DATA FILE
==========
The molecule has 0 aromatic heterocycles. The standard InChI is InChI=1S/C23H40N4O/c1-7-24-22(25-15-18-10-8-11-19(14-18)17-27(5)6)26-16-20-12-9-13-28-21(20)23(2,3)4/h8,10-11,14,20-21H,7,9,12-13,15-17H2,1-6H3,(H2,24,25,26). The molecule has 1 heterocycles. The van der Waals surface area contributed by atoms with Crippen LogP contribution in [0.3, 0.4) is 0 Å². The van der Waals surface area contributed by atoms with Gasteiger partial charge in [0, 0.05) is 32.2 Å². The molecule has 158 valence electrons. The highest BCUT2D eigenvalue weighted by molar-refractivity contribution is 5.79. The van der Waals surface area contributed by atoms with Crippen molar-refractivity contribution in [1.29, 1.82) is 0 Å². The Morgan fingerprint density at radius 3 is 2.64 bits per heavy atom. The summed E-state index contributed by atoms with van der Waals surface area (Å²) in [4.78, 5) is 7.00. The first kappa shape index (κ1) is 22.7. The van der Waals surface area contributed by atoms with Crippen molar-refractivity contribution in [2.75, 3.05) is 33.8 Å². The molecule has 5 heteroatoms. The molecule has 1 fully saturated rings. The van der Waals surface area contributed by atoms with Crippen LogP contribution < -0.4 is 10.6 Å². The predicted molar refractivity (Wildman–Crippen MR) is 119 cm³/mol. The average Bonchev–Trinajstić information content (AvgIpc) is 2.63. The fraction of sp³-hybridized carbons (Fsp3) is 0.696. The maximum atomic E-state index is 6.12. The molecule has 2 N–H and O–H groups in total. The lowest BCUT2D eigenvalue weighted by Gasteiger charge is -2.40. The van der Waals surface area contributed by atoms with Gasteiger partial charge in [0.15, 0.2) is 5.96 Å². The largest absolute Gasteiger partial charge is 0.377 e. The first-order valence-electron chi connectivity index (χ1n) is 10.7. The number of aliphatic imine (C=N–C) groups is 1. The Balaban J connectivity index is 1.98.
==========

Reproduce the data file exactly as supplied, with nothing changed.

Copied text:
The molecule has 0 aromatic heterocycles. The standard InChI is InChI=1S/C23H40N4O/c1-7-24-22(25-15-18-10-8-11-19(14-18)17-27(5)6)26-16-20-12-9-13-28-21(20)23(2,3)4/h8,10-11,14,20-21H,7,9,12-13,15-17H2,1-6H3,(H2,24,25,26). The molecule has 1 heterocycles. The van der Waals surface area contributed by atoms with Crippen LogP contribution in [0.3, 0.4) is 0 Å². The van der Waals surface area contributed by atoms with Gasteiger partial charge in [0, 0.05) is 32.2 Å². The molecule has 158 valence electrons. The highest BCUT2D eigenvalue weighted by molar-refractivity contribution is 5.79. The van der Waals surface area contributed by atoms with Crippen molar-refractivity contribution in [1.29, 1.82) is 0 Å². The Morgan fingerprint density at radius 3 is 2.64 bits per heavy atom. The summed E-state index contributed by atoms with van der Waals surface area (Å²) in [4.78, 5) is 7.00. The first kappa shape index (κ1) is 22.7. The van der Waals surface area contributed by atoms with Crippen molar-refractivity contribution in [2.75, 3.05) is 33.8 Å². The molecule has 5 heteroatoms. The molecule has 1 fully saturated rings. The van der Waals surface area contributed by atoms with Crippen LogP contribution < -0.4 is 10.6 Å². The predicted molar refractivity (Wildman–Crippen MR) is 119 cm³/mol. The average Bonchev–Trinajstić information content (AvgIpc) is 2.63. The fraction of sp³-hybridized carbons (Fsp3) is 0.696. The maximum atomic E-state index is 6.12. The molecule has 2 N–H and O–H groups in total. The lowest BCUT2D eigenvalue weighted by Gasteiger charge is -2.40. The van der Waals surface area contributed by atoms with Gasteiger partial charge in [0.15, 0.2) is 5.96 Å². The largest absolute Gasteiger partial charge is 0.377 e. The first-order valence-electron chi connectivity index (χ1n) is 10.7. The number of aliphatic imine (C=N–C) groups is 1. The Balaban J connectivity index is 1.98.